TF: Both Kissing Practice and Drones have references to the pub. Is that where you feel most creative?
KC: “Drones” is literally written in the pub! I remember it so vividly! I went to watch a match with my girlfriend, drinking Guinness, and Sam sent me the demo on WhatsApp. I pretty much wrote the lyrics on the spot and sent it to him and he was like, “please go home record that!”. So we finished our pints and went home to record the vocals. Obviously pre-pandemic, the pub was not just about the drinking, it's like a social hub in Dublin and it's where you meet up after work. Because the city is quite small, you're gonna bump into people you know. And that's where a lot of the ideas can come from. We call it “pub chat”, writing about what we would talk to each other about in the pub.
TF: I saw that you stated Patti Smith as a big influence. What is the relationship like between poetry and music for you?
KC: I think they're naturally very intertwined, but they’re not mutually exclusive. With the likes of Patti Smith, who is a natural poet, I think you can really tell in her cadence and her rhythm that there is such a skill there. But I think there’s a very natural connection between poetry and music, particularly people who are poets and great lyricists. Even Grian Chatten (frontman and lead songwriter of Fontaines DC) is one of the best lyricists of our current generation. Lyrics have always been something that stood out to me before the music on a track, so I think it's an amazing skill.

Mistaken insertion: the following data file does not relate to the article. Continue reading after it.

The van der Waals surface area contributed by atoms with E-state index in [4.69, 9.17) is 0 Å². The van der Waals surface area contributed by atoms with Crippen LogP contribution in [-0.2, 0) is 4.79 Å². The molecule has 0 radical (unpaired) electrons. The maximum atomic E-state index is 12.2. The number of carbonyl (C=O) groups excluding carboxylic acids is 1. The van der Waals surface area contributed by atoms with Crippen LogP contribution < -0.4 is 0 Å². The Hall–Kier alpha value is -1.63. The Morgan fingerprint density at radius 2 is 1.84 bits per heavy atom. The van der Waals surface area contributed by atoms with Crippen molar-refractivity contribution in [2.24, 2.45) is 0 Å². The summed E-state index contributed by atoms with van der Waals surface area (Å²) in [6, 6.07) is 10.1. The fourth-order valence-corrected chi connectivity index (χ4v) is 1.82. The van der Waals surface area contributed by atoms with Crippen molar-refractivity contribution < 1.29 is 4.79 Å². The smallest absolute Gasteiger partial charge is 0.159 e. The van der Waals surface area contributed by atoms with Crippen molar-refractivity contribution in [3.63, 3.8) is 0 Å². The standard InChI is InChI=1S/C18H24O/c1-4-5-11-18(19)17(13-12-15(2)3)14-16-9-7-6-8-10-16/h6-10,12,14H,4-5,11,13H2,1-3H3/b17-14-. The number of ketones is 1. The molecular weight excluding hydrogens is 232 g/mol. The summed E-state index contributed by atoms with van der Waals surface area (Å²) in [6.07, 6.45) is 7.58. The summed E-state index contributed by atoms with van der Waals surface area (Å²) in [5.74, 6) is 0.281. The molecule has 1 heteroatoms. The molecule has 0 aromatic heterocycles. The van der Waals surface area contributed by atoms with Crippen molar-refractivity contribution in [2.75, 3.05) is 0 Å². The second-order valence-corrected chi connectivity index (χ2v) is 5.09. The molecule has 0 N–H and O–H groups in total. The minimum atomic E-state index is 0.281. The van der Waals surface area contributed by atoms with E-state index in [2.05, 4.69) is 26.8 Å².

TF: Any terrible gigs?
KC: Thankfully not! We’ve played in other bands where we don't really remember the ends of a set because we’ve had a few many drinks. I think we've only played about three gigs (as “Sprints”) in total, which is insane! But I'm sure when we go on tour in October and November, there'll be a few stories and a few horror shows.
TF: I’ll ask you again in a year’s time then!
TF: What is your experience of being a female-fronted band and being a woman in the wider sphere of indie music?
KC: It's hard to tell to be honest because my experience is my experience. I don't know any different and it's very rare that people would outright treat you differently in front of you. But obviously there's a massive disparity in the experience of female musicians and male musicians right now. There is a severe lack of gender balance in terms of line-ups and radio play. We're making a very big effort to ensure we have a gender split and gender-neutral split on our tour in terms of support acts- involving as many female and non-binary or ethnically diverse people as possible. And you notice very quickly that it's it is people don't really seem aware of it. You get promotors sending in suggestions for support acts and 99% of the bands are male and all white. We have to really hammer home like we really like to find some more diverse acts.
TF: What are the first steps in working towards greater steps to gender inclusivity in music?